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Having missed out on Jabari Parker, BYU basketball still has one scholarship left for 2013-14 season

Published January 10, 2013 11:44 am

This is an archived article that was published on sltrib.com in 2013, and information in the article may be outdated. It is provided only for personal research purposes and may not be reprinted.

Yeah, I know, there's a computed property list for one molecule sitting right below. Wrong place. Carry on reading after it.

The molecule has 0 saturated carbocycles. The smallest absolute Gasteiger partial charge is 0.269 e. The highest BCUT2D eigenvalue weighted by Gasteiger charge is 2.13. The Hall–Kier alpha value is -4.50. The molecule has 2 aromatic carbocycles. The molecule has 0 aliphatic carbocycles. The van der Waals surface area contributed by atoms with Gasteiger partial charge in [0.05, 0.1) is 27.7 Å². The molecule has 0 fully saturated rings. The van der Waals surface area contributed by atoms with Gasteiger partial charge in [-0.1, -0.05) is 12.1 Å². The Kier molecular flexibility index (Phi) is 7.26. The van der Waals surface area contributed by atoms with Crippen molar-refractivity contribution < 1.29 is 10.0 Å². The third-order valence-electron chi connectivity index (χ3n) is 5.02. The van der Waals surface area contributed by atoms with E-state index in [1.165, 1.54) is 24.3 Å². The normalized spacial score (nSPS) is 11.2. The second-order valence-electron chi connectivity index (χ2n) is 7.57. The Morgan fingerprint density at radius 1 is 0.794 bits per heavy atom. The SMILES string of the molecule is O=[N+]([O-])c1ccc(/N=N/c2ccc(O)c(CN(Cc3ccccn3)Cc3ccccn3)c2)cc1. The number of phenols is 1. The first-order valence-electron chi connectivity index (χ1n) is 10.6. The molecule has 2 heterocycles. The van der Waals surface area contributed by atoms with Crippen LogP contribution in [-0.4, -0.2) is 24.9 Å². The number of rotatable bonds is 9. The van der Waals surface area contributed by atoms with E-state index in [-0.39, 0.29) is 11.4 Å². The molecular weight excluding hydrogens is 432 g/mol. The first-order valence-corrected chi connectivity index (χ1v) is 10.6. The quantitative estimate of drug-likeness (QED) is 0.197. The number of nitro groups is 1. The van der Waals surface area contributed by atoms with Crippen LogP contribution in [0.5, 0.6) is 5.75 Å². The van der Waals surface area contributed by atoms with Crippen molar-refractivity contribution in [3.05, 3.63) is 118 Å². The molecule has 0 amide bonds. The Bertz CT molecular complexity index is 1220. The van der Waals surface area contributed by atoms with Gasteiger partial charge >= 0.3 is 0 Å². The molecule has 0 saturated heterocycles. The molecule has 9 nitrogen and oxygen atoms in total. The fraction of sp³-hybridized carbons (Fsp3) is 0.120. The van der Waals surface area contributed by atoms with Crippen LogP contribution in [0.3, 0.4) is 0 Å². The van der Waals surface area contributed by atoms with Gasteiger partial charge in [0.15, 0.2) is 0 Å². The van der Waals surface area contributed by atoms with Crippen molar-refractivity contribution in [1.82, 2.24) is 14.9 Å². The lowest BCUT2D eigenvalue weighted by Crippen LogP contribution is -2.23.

It is never too early to think about what next year's BYU basketball team will look like, right? That's sort of the topic of my offering in today's Tribune, as I wrote about how last October's decision by the LDS Church to let young men go on missions if they are 18 and have graduated from high school (instead of 19) is affecting BYU's program. Of the five high school seniors who signed in November, three will immediately serve missions (Jakob Hartsock, Braiden Shaw and Nick Emery), while two will play right away (Eric Mika and Luke Worthington). Mika and Worthington won't be the only newcomers to the team next fall, however. Kyle Collinsworth will return from his mission in Russia, basically taking the scholarship vacated by current guard Cory Calvert, who told me Tuesday that he will submit his missionary papers in the next month or two and hopes to leave in late April or early May. Two more scholarships will be vacated by seniors Brock Zylstra and Brandon Davies. Another senior, Craig Cusick, is still a non-scholarship player (walk-on). Assistant coach Tim LaComb confirmed that BYU still has one scholarship available (injured forward Chris Collinsworth counts as a scholarship player this year because he had already enrolled in school when he was deemed unable to continue his career, but won't count next year). That scholarship presumably would have gone to Jabari Parker, who chose Duke over BYU and three other schools last month. LaComb said they will try to fill it in April when the next signing period begins. "We are out just beating the bushes now, working hard to see as many guys as we can, and just looking for the right fit," he said, declining to divulge whether they are trying to find a center, forward or guard. LaComb said that when all was said and done, the missionary age-change rule didn't really change any of the five recruits' plans. "It is such a personal thing. A lot of them had their minds [set] on what they wanted to do. And even with the change, [that stayed the same]," LaComb said. "You know, Nick [Emery] was kind of leaning toward [going first] anyway, so early on he decided he was going to go out. "The [change] has changed the way we recruit a little bit, but moreso this first year because we recruited all these kids that are planning to serve missions, and when they are going to serve has always been up to them," he continued. "So basically this first year was an interesting one because everyone was kind of locked in anyway. I mean, Eric [Mika] was going to come, and Luke [Worthington] was going to come [play first] because they don't turn 19 until later. Jakob [Hartsock] and Braiden [Shaw] were always going to serve missions first. It just shifts it a little bit, but it doesn't change it a ton. The nice thing is we are dealing with 13 scholarships a year, instead of 85 [like football]. It is much less of an issue for us." Coach Dave Rose said in the future he expects that almost every young man who wants to will go on his mission first. There won't be a lot of cases like Tyler Haws, Kyle Collinsworth and Cory Calvert. "I think it will be probably similar to how it was before, only opposite, if that makes any sense," Rose said. "Because we had a few guys that would go on their missions before they would come and play, and a lot of guys who would come and play their freshman year, then go. I think it will change to the opposite of that. ...so the majority will go first." In working on the aforementioned article I chatted with Calvert and a couple of Lone Peak products — Josh Sharp and Nate Austin — who took different routes out of high school. Sharp stuck around a year and redshirted at Utah because he didn't turn 19 until a full year after he graduated from high school. Austin went a few months after he graduated from high school, then got back only a few weeks before school started in the fall of 2011. Calvert said when he signed the plan was for him to go on a mission first. But last April, Rose called him and told him a scholarship was open if he wanted to play a year and then go. He took the offer. "I kind of wanted to play a year before I left, so when coach called me, I was all over that," Calvert said. "I think about the fact that I could already be out there serving a little bit. But I am just really happy to be here. This team has a lot of potential, and I think we can make it a long way this year." Austin said the plan all along was for him to go on a mission right away, because of BYU's scholarship situation. After getting back a few weeks before the season started in 2011, he figured he would be redshirting until he was put into the opener against Utah State. "Going into our first game, against Utah State, there was still a question about whether I would play or redshirt. Then Brandon [Davies] got in foul trouble and and Chris [Collinsworth] got in foul trouble and coach said, 'Nate, you are in, and I thought, 'i guess i am not redshirting anymore.'" What advice would Austin give now that he's been through it? "In my situation, I loved going on a mission first, and then coming back and having four years to play," he said. "I have talked to others about it. Tyler says that if he would have had the choice, he probably would have gone first. Just so you can come back and have a year to recover, if you need it. You have that redshirt available, or whatever. For me, I think it is best to go on a mission first and serve the Lord first, then come back and have four years to focus on basketball."As for Sharp, he said he has a late birthday so he didn't have a choice but to play for a year. He said if he did have the choice, if he could have gone back then when he turned 18 the summer after he graduated from Lone Peak, he probably would have gone. He said that current Lone Peak junior T.J. Haws (Tyler's brother), who has committed to BYU, will have a tough decision to make. "I think it is cool that 18-year-olds have that opportunity now," he said. "Guys like me and Tyler [Haws] will be a rarity. Most guys will go first. That will be the trend. I know he is still deciding what to do, but T.J. [Haws] could play a year here with Ty if he want to, and then go after Ty graduates. There are circumstances like that where people won't go even if they can go first. It is going to be interesting to see what guys decide to do."